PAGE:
• Jackie Lange says

      Blenda and RAymond. Welcome to the Panama WAY! Even with protests, it’s such a refreshing environment!

  4. Mary Taft says

    We have lived in the mountains above Boquete for more than 5 years, so we had plenty of time to modify our household for security and sustainability. Our house has 2 100 lb propane tanks, off grid solar, and electric dryer. We always keep a large supply of frozen food on hand. I drive a hybrid with excellent mileage. At the first sign of trouble we gassed up our cars. So we were ready for the disruption.

    In September I had a hip replacement that resulted in a broken femur, so I am disabled at the moment and going through a very long recovery. When the protests began, I switched care to my local PCP and physical therapist in town. The transition was seamless. My PCP talks with me by video chat. The PT office talks with the orthopedist in David, so care is coordinated. It’s working well.

    We have had no trouble getting food or supplies. We go to our local chino mini-super and the smaller places less frequented by expats.

    Rather than getting freaked out about the protests, I am taking a deep dive into the political dynamics of the country, the constitution, and the history of mining in Panamá. I am learning why these protests are happening the way they are. This is an opportunity to learn. We cannot always control what happens around us, but we can control our reaction to it.

    • Jackie Lange says

      Mary, Thanks for your report about what’s going on in your area above Boquete. I’m glad your recovery is going well. The protests was announced two days in advance so there was ample time for everyone to prepare. You’re so right that it does no good to freak out about the situation, you just have to roll with it. It’s so sad that some expat youtubers are creating hysteria and so much drama over the situation.

      In Article 38 of the Panama Constitution, “All inhabitants of the Republic have the right to assemble peacefully, without arms, for lawful ends. Public demonstrations or gatherings in open air are not subject to permission. Only previous notification of the local Administrative Authorities, twenty four hours in advance, is required to hold such gatherings.

      Authorities may take Police action to prevent or restrain abuse of this right, when the form in which it is exercised causes, or may cause, traffic disturbances, breach of the peace, or violation of the rights of others.”

      So you might wonder why the police is not not preventing roadblocks. I think it was in 2012 or 2013, there was a road block near San Felix. The police tried to forcibly break it up and fighting broke out. Some people were shot.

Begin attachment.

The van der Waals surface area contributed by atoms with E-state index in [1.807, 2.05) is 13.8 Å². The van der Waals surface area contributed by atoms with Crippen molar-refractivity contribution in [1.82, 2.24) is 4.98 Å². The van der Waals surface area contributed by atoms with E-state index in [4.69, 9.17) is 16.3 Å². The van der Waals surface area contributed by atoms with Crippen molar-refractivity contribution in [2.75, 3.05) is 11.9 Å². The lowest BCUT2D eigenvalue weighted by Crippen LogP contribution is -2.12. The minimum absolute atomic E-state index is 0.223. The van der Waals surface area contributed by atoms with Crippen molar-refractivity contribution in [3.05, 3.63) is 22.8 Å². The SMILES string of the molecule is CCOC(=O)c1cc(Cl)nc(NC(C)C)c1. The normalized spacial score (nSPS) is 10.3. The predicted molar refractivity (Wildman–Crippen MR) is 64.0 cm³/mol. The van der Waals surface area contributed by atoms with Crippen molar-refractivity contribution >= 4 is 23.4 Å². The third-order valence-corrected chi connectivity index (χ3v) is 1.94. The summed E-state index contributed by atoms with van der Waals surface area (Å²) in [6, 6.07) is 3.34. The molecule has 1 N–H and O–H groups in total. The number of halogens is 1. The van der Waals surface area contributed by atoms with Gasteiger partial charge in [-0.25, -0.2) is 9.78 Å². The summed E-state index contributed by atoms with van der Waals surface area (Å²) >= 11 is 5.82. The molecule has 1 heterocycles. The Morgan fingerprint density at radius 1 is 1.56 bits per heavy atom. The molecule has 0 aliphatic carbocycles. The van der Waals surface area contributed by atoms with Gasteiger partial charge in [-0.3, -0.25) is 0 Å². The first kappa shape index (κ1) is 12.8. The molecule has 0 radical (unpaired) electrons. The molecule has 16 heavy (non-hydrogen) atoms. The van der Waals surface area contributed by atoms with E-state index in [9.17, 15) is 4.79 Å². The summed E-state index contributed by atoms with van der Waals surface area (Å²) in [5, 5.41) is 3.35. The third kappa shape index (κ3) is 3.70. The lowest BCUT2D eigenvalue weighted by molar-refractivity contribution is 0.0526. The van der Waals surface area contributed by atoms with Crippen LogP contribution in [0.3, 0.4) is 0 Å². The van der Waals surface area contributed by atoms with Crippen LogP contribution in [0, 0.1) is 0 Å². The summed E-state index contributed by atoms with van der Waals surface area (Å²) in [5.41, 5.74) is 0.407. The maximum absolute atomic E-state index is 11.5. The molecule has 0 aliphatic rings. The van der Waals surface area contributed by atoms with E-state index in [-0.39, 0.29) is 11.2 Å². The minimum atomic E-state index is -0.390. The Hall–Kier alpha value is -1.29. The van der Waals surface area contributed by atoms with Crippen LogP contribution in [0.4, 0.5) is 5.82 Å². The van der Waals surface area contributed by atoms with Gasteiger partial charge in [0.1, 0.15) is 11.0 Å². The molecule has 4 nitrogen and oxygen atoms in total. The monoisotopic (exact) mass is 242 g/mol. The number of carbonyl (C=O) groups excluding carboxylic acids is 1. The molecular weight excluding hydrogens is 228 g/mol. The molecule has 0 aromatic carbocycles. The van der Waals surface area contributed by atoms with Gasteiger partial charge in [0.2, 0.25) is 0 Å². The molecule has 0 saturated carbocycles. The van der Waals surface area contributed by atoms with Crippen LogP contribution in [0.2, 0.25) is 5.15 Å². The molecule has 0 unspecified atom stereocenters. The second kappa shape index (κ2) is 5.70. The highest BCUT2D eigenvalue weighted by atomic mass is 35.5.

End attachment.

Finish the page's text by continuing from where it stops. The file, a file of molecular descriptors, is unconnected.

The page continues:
My guess is that the police are not preventing the road blocks because they don’t want violence and fighting to break out.

  5. Roger Faulkner says

    Hi Jackie,

    My wife, son, daughter in law, daughter and I have planned a trip to visit our family in Panama, December 2nd to the 17th. This will be my daughter in law first trip to Panama. We are concerned we will not be able to show her much of Panama due to the recent protests. We will be staying with family in Chanis in Panama City. Most of what we were planning involves Panama City, Causeway, Casco Viejo, Locks, Gamboa etc. We had planned a week in RIU after Mother’s Day from December 11th through the 15th. I am wondering if we should postpone and wait for a better time like next year to visit? Your suggestions would be greatly appreciated. Your website and info shared so far has been great. Thanks!

    • Jackie Lange says

      HI Roger. Hopefully the protests will be over long before your December trip. If they are not, you should postpone your trip.

  6. Lisbeth Fong says

    Hi Jackie,

    I have a planned trip to Panama. I will stay in Panama City. I do have a trip planned to Bocas del Toro and planning on flying to Bocas via Air Panama (Dec 26 – 29). And like others? I am concern about the disruptions of the protests, lack of fuel and supplies. Please provide your thoughts on cancelling the trip.

    Thank you,

    • Jackie Lange says

      Hello Lisbeth. Hopefully the protests will be long over by them.

  7. Nick says

    Hi Jackie,
    We have a trip planned to Panama on Wednesday (mostly in Panama City). However, we had also planned on flying to Bocas del Toro from November 17-20 before returning to Panama City. Are the disruptions still serious enough that we should cancel the Bocas del Toro portion? Should we cancel the entire Panama City portion as well? Thanks for any insights!

    • Jackie Lange says

      Hello. Panama City has not been affected by the protests much at all. Don’t cancel that part of your trip.

      I would advise that you postpone your trip to Bocas del Toro until the protests are over. In bocas, there is very little propane or gasoline. And there are some food shortages in Bocas.

Submit a Comment

Your email address will not be published. Required fields are marked *